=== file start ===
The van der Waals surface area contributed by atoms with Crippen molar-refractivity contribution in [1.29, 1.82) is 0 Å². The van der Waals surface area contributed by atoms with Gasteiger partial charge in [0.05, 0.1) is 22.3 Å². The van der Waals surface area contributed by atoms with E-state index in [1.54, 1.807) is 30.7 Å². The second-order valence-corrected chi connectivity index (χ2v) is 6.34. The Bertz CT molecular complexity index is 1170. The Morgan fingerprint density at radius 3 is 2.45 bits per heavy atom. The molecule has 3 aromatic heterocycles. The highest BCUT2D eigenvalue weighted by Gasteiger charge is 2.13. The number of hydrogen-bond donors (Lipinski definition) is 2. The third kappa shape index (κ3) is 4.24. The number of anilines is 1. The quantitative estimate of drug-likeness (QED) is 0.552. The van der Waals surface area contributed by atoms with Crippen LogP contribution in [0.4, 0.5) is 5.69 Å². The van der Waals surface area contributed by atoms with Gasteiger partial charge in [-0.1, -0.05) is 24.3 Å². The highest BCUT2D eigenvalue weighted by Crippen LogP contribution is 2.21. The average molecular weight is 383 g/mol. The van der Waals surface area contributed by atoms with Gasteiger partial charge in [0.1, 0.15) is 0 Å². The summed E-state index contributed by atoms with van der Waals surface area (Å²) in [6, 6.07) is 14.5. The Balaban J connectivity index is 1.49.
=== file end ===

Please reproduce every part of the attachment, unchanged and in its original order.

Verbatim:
The van der Waals surface area contributed by atoms with Crippen molar-refractivity contribution in [1.29, 1.82) is 0 Å². The van der Waals surface area contributed by atoms with Gasteiger partial charge in [0.05, 0.1) is 22.3 Å². The van der Waals surface area contributed by atoms with E-state index in [1.54, 1.807) is 30.7 Å². The second-order valence-corrected chi connectivity index (χ2v) is 6.34. The Bertz CT molecular complexity index is 1170. The Morgan fingerprint density at radius 3 is 2.45 bits per heavy atom. The molecule has 3 aromatic heterocycles. The highest BCUT2D eigenvalue weighted by Gasteiger charge is 2.13. The number of hydrogen-bond donors (Lipinski definition) is 2. The third kappa shape index (κ3) is 4.24. The number of anilines is 1. The quantitative estimate of drug-likeness (QED) is 0.552. The van der Waals surface area contributed by atoms with Crippen LogP contribution in [0.4, 0.5) is 5.69 Å². The van der Waals surface area contributed by atoms with Gasteiger partial charge in [-0.1, -0.05) is 24.3 Å². The highest BCUT2D eigenvalue weighted by Crippen LogP contribution is 2.21. The average molecular weight is 383 g/mol. The van der Waals surface area contributed by atoms with Gasteiger partial charge in [0.1, 0.15) is 0 Å². The summed E-state index contributed by atoms with van der Waals surface area (Å²) in [6, 6.07) is 14.5. The Balaban J connectivity index is 1.49.